REVIEW: BLOODSHOT DAWN – S/T

Reviewed by Leo Kindred
Quite frankly these guys from that most extreme of places, Portsmouth, could well be the next big thing in UK metal- by which I mean metal, not that Bring Me The Horizon gash. For Bloodshot Dawn on this bewilderingly, brutal and brilliant debut display the chops and…awesomeosity of seasoned pros, not to mention knowing their way around some excellent hooks and fancy soloing.

The thing to most remark upon is the treading of the line between the dirty, low-end chunking riffs of old school death metal, and the keen assimilation of rather catchy and classy sounding leads and arrangement.

It’s unusual for a band at times to remind you of Arch Enemy, or even at times Machine Head, but to have feet planted firmly in the brutal camp of death; not compromising on the fact they’re an extreme metal band but unafraid to show off an ability for thrash riffs and a little crowd pleasing. And it is pleasing.

From opener ‘Beckoning Oblivion‘ (with obligatory “epic” intro), to closer ‘Archetype‘ (with far less obligatory ambient 2-part guitar harmony outro), there’s hell for leather death thrash of the highest quality; blast beats for hair-windmilling , neck-snapping riffs, and the tremolo picked and death-growling certainties which are, as you all know, for gurning and pulling brutal faces to.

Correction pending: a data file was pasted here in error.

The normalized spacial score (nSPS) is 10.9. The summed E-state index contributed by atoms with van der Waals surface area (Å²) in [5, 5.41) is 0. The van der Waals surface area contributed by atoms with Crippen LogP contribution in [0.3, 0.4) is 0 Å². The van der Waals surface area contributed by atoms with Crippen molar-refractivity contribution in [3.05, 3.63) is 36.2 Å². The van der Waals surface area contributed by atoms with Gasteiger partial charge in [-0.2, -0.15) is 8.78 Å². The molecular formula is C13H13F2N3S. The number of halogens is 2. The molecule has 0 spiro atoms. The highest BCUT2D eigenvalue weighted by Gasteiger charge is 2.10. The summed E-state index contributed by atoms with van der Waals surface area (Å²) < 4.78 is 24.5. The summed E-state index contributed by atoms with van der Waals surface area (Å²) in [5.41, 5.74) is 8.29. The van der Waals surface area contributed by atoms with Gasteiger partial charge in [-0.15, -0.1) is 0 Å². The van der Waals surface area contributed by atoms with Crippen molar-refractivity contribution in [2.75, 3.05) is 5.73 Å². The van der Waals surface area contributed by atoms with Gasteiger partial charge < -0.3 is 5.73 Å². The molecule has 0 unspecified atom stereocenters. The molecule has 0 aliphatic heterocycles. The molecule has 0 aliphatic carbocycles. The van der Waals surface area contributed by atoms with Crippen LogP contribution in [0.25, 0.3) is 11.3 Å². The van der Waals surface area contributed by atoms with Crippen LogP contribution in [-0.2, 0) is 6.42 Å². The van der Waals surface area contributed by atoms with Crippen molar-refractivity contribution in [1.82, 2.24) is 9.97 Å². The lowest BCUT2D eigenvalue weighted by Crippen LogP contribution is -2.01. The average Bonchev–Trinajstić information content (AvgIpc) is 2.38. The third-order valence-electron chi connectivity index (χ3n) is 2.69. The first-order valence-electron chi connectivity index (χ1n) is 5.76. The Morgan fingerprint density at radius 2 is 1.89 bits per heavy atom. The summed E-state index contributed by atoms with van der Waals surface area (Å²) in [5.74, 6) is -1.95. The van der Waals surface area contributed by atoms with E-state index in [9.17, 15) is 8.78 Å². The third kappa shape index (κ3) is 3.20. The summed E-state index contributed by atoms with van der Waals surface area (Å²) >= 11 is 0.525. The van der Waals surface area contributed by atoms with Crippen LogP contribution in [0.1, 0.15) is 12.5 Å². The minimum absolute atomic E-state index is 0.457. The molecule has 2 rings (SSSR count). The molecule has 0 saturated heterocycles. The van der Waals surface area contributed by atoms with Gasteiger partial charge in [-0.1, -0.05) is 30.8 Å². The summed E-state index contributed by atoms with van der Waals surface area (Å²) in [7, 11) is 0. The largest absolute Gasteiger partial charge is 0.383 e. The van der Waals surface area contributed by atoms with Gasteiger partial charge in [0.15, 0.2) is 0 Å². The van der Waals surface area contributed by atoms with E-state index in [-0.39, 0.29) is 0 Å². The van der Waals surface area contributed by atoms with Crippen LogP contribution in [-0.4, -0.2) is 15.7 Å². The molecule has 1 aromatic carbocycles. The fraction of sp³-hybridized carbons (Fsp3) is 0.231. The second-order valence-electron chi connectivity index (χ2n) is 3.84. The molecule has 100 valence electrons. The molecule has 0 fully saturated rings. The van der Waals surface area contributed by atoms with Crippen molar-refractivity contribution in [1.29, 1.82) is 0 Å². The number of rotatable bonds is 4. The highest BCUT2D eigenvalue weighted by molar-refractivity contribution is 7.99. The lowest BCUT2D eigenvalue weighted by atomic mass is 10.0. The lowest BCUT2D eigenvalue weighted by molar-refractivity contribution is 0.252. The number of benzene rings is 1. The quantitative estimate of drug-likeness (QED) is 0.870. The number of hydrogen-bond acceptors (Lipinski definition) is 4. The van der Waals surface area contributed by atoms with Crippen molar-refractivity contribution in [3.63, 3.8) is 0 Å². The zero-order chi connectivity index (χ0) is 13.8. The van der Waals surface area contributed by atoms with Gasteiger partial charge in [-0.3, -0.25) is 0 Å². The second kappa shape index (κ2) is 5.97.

There’s also excellent leads-a-plenty, to leave your face gooey on the floor, frozen in a orgasmic-visage; as if the ark’s just been opened in Indiana Jones, but instead lots of disturbingly sexy ghosts have come out. Mine would look like Dr Alice Roberts.

I can’t praise this release enough. Bloodshot Dawn have managed to succeed where so many others would, and have, fallen flat, all on their first record.  It’s a death thrash album that can’t fit anywhere but the extreme metal section, but has the finesse, maturity and execution, reminding of Megadeth – before Dave Mustaine went all dickish-er, or Metallica before- well, let’s not talk about that, but delivered through a death metal prism.

Criticisms will, predictably and probably, fall into two categories: too generic or not generic enough. No doubt some truer-than-true death fans will not care for the flair and concessions to melody, tempo changes and the like, whilst others will see the approach as too much like a typification of uninventive thrash-esque metal that bands like Evile or recent Machine Head provide.

But the absence of entirely blast-beat oriented songs on the one hand, or free jazz sections on the other, does not make this anything other than a fantastic debut from a band who deserve to be regarded one of the British extreme metal leading lights.

Now they just need to get signed.

 

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